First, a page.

CLEMSON — Members of the Clemson University Extension family took time to honor four of their own for lifetimes of service to the people of South Carolina in ceremonies April 13-14.
The four — Ruby Craven, Bill Funchess, Harold Liebenrood and Dudley Steer — worked as agents of the Clemson Extension Service, delivering research-based information and methods to farmers, homeowners and agribusinesses.
They comprise the 2018 class of the Frank Lever County Extension Agent Hall of Fame. Established four years ago on the 100th anniversary of the Cooperative Extension Service, the hall of fame was created to honor the careers of “longtime, front-line county agents” whose work had an important economic impact on the communities they served.
The program bears the name of U.S. Rep. A. Francis “Frank” Lever of South Carolina, co-author of the Smith-Lever Act of 1914 that created the Extension Service nationally. Lever, a Lexington County native and Clemson trustee, envisioned a national program that would take research-based agricultural and food-science knowledge from colleges and universities and put it in the hands of working people it would benefit.
“These are the unsung heroes — the people who made a difference in lives all across the state, one family at a time, one farmer at a time,” said Clemson Extension Director Thomas Dobbins.
“Frank Lever put service above self,” Dobbins said. “He could have been a U.S. senator, but decided to honor President Woodrow Wilson’s request that he stay in the House of Representatives to create the Extension Service. That decision changed the face of agriculture in this country, and the people we honor today are his legacy.”
This year’s inductees are:
The driving force for Extension home economics in its formative years, Ruby Craven began her career in the classroom, teaching home economics in high school. But it wouldn’t be long before she took her teaching beyond the schoolhouse and into the home.
She made the move to Extension work in 1947 as a home demonstration agent in Spartanburg and Lancaster counties before becoming a poultry specialist at Winthrop College. She held the title of Extension home management specialist at Winthrop for 13 years until the Extension Home Demonstration Department was transferred to Clemson, where she became a district agent, state agent and, in 1967, state leader of home economics programs.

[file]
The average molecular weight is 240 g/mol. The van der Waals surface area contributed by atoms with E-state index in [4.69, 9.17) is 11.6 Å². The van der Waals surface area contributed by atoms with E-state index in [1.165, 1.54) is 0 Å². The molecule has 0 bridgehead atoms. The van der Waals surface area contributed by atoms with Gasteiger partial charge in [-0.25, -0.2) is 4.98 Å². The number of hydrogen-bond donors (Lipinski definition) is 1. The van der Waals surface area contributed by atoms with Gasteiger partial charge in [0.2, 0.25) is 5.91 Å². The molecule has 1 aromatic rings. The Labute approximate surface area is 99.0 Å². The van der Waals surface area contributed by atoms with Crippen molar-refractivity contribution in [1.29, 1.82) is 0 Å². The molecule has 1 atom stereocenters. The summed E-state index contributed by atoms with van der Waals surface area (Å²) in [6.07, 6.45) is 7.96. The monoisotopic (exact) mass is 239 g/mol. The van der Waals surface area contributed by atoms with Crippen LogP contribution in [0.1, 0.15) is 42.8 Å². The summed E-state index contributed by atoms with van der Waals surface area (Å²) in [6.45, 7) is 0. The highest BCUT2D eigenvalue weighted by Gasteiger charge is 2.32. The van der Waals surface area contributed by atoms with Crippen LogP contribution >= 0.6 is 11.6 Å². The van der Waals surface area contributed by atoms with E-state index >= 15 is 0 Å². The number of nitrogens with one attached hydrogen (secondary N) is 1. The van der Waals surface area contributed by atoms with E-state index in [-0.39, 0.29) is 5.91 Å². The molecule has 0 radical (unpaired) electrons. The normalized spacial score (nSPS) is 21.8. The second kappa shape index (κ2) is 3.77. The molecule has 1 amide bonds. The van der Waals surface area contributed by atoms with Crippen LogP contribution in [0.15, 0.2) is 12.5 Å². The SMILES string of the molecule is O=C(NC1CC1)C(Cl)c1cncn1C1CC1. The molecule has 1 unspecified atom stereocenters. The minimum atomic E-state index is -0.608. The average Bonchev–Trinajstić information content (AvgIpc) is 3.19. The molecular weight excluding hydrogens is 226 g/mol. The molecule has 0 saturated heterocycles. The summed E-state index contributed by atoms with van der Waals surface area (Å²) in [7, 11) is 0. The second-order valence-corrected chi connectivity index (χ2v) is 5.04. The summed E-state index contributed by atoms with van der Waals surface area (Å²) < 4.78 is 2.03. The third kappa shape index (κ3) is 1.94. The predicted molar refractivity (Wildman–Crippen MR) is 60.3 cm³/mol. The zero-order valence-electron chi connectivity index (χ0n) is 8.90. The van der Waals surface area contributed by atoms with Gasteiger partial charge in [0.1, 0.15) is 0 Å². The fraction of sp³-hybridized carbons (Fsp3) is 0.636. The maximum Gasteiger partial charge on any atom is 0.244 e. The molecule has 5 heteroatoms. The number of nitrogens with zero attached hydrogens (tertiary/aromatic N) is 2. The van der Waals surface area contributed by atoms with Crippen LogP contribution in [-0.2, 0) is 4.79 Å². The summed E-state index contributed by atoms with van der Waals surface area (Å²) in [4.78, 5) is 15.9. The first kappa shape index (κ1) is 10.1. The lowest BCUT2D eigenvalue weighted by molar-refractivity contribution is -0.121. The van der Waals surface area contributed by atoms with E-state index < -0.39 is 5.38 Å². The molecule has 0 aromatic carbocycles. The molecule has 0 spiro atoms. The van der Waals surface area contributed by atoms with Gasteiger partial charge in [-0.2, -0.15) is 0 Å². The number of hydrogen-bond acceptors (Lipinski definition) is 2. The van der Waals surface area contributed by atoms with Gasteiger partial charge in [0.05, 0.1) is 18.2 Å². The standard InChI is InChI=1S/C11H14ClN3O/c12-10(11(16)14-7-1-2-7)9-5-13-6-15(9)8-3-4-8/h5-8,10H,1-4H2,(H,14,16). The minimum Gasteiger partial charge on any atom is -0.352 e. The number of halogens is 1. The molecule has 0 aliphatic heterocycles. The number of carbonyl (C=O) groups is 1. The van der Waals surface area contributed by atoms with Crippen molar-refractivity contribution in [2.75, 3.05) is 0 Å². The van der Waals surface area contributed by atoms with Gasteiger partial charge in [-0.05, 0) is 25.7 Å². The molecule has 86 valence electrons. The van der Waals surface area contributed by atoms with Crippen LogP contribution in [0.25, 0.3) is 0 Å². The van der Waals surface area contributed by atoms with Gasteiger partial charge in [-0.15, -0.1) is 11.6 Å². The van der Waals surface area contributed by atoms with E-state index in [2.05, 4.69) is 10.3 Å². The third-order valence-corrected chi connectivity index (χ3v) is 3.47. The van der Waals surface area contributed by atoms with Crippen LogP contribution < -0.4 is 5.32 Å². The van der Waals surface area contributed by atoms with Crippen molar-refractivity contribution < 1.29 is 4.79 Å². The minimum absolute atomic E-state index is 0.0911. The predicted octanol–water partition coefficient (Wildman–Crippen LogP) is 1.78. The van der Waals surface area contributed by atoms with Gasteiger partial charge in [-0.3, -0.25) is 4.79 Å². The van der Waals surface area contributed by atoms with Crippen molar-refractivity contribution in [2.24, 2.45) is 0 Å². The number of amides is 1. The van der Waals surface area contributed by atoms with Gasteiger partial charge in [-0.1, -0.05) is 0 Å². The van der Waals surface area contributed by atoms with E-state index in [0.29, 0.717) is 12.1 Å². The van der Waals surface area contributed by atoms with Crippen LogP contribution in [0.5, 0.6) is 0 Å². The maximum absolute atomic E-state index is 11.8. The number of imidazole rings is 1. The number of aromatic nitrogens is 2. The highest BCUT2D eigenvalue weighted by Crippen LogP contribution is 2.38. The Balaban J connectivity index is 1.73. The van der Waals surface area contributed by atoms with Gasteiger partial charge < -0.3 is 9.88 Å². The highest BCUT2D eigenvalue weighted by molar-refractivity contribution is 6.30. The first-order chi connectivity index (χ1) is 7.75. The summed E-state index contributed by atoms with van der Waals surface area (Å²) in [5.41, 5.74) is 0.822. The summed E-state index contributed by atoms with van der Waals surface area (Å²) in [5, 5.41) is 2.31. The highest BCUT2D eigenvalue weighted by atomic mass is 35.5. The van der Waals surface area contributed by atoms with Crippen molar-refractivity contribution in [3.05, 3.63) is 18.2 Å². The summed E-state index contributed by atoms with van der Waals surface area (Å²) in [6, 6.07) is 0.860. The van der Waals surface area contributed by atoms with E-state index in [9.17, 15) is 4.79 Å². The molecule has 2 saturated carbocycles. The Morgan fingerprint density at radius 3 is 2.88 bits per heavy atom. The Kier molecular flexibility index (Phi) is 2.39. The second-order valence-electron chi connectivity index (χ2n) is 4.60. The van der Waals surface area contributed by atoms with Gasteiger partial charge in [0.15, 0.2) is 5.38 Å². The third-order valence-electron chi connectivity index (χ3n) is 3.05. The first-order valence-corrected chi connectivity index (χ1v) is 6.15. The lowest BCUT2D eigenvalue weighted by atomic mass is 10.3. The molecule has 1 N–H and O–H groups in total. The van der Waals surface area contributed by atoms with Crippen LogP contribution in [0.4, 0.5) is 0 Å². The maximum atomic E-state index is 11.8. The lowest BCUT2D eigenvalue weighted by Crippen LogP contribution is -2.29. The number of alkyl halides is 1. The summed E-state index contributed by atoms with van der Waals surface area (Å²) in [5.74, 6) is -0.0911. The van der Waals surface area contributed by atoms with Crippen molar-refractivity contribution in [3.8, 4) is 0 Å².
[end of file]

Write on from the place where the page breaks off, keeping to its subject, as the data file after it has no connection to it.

At Clemson she established a laboratory for home economics teaching and demonstrations in what is now called the Ruby Craven Room in the venerable “P&A Building,” the Poole Agricultural Center.
Craven led efforts to integrate statewide Extension home demonstration efforts under the Civil Rights Act of 1964. She also directed the implementation of the Expanded Food and Nutrition Education Program under federal mandate in the 1960s, an effort that has helped improve the nutrition of low-income families, especially those with young children, for nearly half a century.
“Even after retirement, she spent many hours supporting family issues and established computer classes for other residents of the Bethea Retirement Community in Darlington County,” said Mary Harvey, who nominated her for the award.
Craven’s educational background was as diverse as the subjects she taught. She earned degrees from Winthrop College, the Women’s College of the University of North Carolina (Greensboro) and Cornell University, as well as a master’s degree from the University of Tennessee and a doctorate in home economics from the University of Wisconsin.
She was recognized by the American Home Economics Association at its annual meeting in 1994 for her 50 years of leadership in the field. She was active in both the state and national Extension Home Economics Associations throughout her career and provided guidance and support for the Extension Homemakers Councils in South Carolina.
William H. Funchess
When he began his work as a county agent in 1954, Bill Funchess’ first assignment taught him a lesson that would stick with him the rest of his career. Assigned to work in the small community of Limestone in Edgefield County, he found a group of small farmers whose farm methods — and yields — needed updating.
“Many of them worked elsewhere and farmed part-time,” he would later write. “I selected one part-time farmer who struggled to produce a profitable corn yield. Year after year he planted seed corn from the previous year’s crop, used a minimum amount of fertilizer and felt successful if he produced 25 bushels per acre.”
Funchess convinced the farmer to devote a two-acre plot in the middle of his cornfield to new methods recommended by Clemson Extension. Funchess provided new seed corn and doubled the amount of nitrogen used the sidedress the crop.
“When the corn matured, he harvested an average of 23 bushels per acre from the field surrounding the demonstration plot, but the demonstration area produced 70 bushels per acre — a yield that amazed him and his neighbors,” Funchess said. “From that demonstration I learned that people will accept Extension’s recommendations more readily if they see for themselves the benefits that are possible. That was my first Extension lesson.”
It was hardly his last. Funchess served 32 years as a Clemson Extension agent in Edgefield, Richland and Allendale counties, ultimately concluding his career as a district Extension leader and associate professor of agronomy.
His work with row crop farmers and cattlemen garnered significant recognition not only in South Carolina but nationally as well, earning him the Distinguished Service Award from the National Association of County Extension Agents in 1968.
His work with minority farmers earned him a personal commendation from USDA civil rights auditors and set the standard for ensuring equal access to Extension programs.